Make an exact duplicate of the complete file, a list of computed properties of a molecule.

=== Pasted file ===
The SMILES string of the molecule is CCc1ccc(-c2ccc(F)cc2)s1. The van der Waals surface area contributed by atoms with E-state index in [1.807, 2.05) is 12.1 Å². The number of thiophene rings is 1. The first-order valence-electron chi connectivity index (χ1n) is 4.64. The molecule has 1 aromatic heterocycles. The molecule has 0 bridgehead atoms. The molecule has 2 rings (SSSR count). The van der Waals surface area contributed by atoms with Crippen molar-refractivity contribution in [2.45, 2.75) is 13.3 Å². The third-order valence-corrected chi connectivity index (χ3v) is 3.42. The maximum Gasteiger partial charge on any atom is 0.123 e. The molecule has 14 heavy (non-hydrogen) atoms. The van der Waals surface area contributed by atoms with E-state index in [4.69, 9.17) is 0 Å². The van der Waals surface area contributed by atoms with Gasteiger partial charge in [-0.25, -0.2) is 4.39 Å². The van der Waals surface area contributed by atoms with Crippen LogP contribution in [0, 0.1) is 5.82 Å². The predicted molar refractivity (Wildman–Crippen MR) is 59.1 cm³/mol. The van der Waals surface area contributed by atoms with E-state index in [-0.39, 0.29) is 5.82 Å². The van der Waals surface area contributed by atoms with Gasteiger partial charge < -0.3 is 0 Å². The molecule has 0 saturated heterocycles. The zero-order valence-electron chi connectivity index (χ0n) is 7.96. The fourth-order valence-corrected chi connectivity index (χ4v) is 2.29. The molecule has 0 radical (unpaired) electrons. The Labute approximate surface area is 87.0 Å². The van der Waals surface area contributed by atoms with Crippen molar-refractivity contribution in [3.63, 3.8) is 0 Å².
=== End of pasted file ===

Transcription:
The SMILES string of the molecule is CCc1ccc(-c2ccc(F)cc2)s1. The van der Waals surface area contributed by atoms with E-state index in [1.807, 2.05) is 12.1 Å². The number of thiophene rings is 1. The first-order valence-electron chi connectivity index (χ1n) is 4.64. The molecule has 1 aromatic heterocycles. The molecule has 0 bridgehead atoms. The molecule has 2 rings (SSSR count). The van der Waals surface area contributed by atoms with Crippen molar-refractivity contribution in [2.45, 2.75) is 13.3 Å². The third-order valence-corrected chi connectivity index (χ3v) is 3.42. The maximum Gasteiger partial charge on any atom is 0.123 e. The molecule has 14 heavy (non-hydrogen) atoms. The van der Waals surface area contributed by atoms with E-state index in [4.69, 9.17) is 0 Å². The van der Waals surface area contributed by atoms with Gasteiger partial charge in [-0.25, -0.2) is 4.39 Å². The van der Waals surface area contributed by atoms with Crippen LogP contribution in [0, 0.1) is 5.82 Å². The predicted molar refractivity (Wildman–Crippen MR) is 59.1 cm³/mol. The van der Waals surface area contributed by atoms with E-state index in [-0.39, 0.29) is 5.82 Å². The van der Waals surface area contributed by atoms with Gasteiger partial charge < -0.3 is 0 Å². The molecule has 0 saturated heterocycles. The zero-order valence-electron chi connectivity index (χ0n) is 7.96. The fourth-order valence-corrected chi connectivity index (χ4v) is 2.29. The molecule has 0 radical (unpaired) electrons. The Labute approximate surface area is 87.0 Å². The van der Waals surface area contributed by atoms with Crippen molar-refractivity contribution in [3.63, 3.8) is 0 Å².